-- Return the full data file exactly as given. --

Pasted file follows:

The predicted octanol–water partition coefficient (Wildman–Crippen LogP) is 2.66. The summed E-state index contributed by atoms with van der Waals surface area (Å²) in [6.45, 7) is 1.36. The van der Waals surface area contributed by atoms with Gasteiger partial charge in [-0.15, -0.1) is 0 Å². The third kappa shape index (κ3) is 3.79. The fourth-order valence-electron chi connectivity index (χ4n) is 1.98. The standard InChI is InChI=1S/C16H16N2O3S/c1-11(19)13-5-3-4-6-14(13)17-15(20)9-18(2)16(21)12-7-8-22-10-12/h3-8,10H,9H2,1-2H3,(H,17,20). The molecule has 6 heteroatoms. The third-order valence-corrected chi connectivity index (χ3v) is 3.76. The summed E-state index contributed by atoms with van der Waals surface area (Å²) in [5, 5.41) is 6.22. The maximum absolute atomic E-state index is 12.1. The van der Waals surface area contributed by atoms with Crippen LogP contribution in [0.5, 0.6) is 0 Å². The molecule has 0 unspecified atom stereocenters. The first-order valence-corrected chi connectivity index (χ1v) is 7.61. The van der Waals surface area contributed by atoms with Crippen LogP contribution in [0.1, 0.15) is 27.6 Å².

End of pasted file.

The predicted octanol–water partition coefficient (Wildman–Crippen LogP) is 2.66. The summed E-state index contributed by atoms with van der Waals surface area (Å²) in [6.45, 7) is 1.36. The van der Waals surface area contributed by atoms with Gasteiger partial charge in [-0.15, -0.1) is 0 Å². The third kappa shape index (κ3) is 3.79. The fourth-order valence-electron chi connectivity index (χ4n) is 1.98. The standard InChI is InChI=1S/C16H16N2O3S/c1-11(19)13-5-3-4-6-14(13)17-15(20)9-18(2)16(21)12-7-8-22-10-12/h3-8,10H,9H2,1-2H3,(H,17,20). The molecule has 6 heteroatoms. The third-order valence-corrected chi connectivity index (χ3v) is 3.76. The summed E-state index contributed by atoms with van der Waals surface area (Å²) in [5, 5.41) is 6.22. The maximum absolute atomic E-state index is 12.1. The van der Waals surface area contributed by atoms with Crippen LogP contribution in [0.5, 0.6) is 0 Å². The molecule has 0 unspecified atom stereocenters. The first-order valence-corrected chi connectivity index (χ1v) is 7.61. The van der Waals surface area contributed by atoms with Crippen LogP contribution in [0.1, 0.15) is 27.6 Å².